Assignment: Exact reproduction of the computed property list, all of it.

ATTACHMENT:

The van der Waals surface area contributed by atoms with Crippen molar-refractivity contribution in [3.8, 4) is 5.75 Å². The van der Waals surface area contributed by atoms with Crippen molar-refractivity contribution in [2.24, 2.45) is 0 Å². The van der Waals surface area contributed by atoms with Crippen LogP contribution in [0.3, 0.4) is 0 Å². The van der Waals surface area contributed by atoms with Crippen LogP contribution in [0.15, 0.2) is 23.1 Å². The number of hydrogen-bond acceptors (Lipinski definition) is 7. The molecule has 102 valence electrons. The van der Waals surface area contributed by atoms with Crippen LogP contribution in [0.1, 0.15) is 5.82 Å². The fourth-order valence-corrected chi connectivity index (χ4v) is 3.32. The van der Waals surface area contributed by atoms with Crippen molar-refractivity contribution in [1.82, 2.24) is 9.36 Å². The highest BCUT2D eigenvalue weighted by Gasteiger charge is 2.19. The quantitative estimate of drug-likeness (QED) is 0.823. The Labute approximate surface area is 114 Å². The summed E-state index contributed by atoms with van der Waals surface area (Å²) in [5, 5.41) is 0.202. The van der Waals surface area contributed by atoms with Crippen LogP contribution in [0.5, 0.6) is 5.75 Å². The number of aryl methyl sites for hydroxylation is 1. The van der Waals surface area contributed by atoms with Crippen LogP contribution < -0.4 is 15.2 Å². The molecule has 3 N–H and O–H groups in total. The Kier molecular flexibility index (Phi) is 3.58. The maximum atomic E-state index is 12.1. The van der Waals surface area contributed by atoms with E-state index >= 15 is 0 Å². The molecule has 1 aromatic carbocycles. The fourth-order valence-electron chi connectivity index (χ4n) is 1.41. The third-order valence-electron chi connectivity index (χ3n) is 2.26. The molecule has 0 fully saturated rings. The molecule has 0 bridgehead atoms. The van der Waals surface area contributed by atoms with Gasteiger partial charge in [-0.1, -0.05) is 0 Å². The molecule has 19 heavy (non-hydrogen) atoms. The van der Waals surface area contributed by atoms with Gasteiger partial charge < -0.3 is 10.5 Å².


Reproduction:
The van der Waals surface area contributed by atoms with Crippen molar-refractivity contribution in [3.8, 4) is 5.75 Å². The van der Waals surface area contributed by atoms with Crippen molar-refractivity contribution in [2.24, 2.45) is 0 Å². The van der Waals surface area contributed by atoms with Crippen LogP contribution in [0.3, 0.4) is 0 Å². The van der Waals surface area contributed by atoms with Crippen LogP contribution in [0.15, 0.2) is 23.1 Å². The number of hydrogen-bond acceptors (Lipinski definition) is 7. The molecule has 102 valence electrons. The van der Waals surface area contributed by atoms with Crippen LogP contribution in [0.1, 0.15) is 5.82 Å². The fourth-order valence-corrected chi connectivity index (χ4v) is 3.32. The van der Waals surface area contributed by atoms with Crippen molar-refractivity contribution in [1.82, 2.24) is 9.36 Å². The highest BCUT2D eigenvalue weighted by Gasteiger charge is 2.19. The quantitative estimate of drug-likeness (QED) is 0.823. The Labute approximate surface area is 114 Å². The summed E-state index contributed by atoms with van der Waals surface area (Å²) in [5, 5.41) is 0.202. The van der Waals surface area contributed by atoms with Crippen LogP contribution in [0.5, 0.6) is 5.75 Å². The number of aryl methyl sites for hydroxylation is 1. The van der Waals surface area contributed by atoms with Crippen LogP contribution < -0.4 is 15.2 Å². The molecule has 3 N–H and O–H groups in total. The Kier molecular flexibility index (Phi) is 3.58. The maximum atomic E-state index is 12.1. The van der Waals surface area contributed by atoms with E-state index >= 15 is 0 Å². The molecule has 1 aromatic carbocycles. The fourth-order valence-electron chi connectivity index (χ4n) is 1.41. The third-order valence-electron chi connectivity index (χ3n) is 2.26. The molecule has 0 fully saturated rings. The molecule has 0 bridgehead atoms. The van der Waals surface area contributed by atoms with Gasteiger partial charge in [-0.1, -0.05) is 0 Å². The molecule has 19 heavy (non-hydrogen) atoms. The van der Waals surface area contributed by atoms with Gasteiger partial charge < -0.3 is 10.5 Å².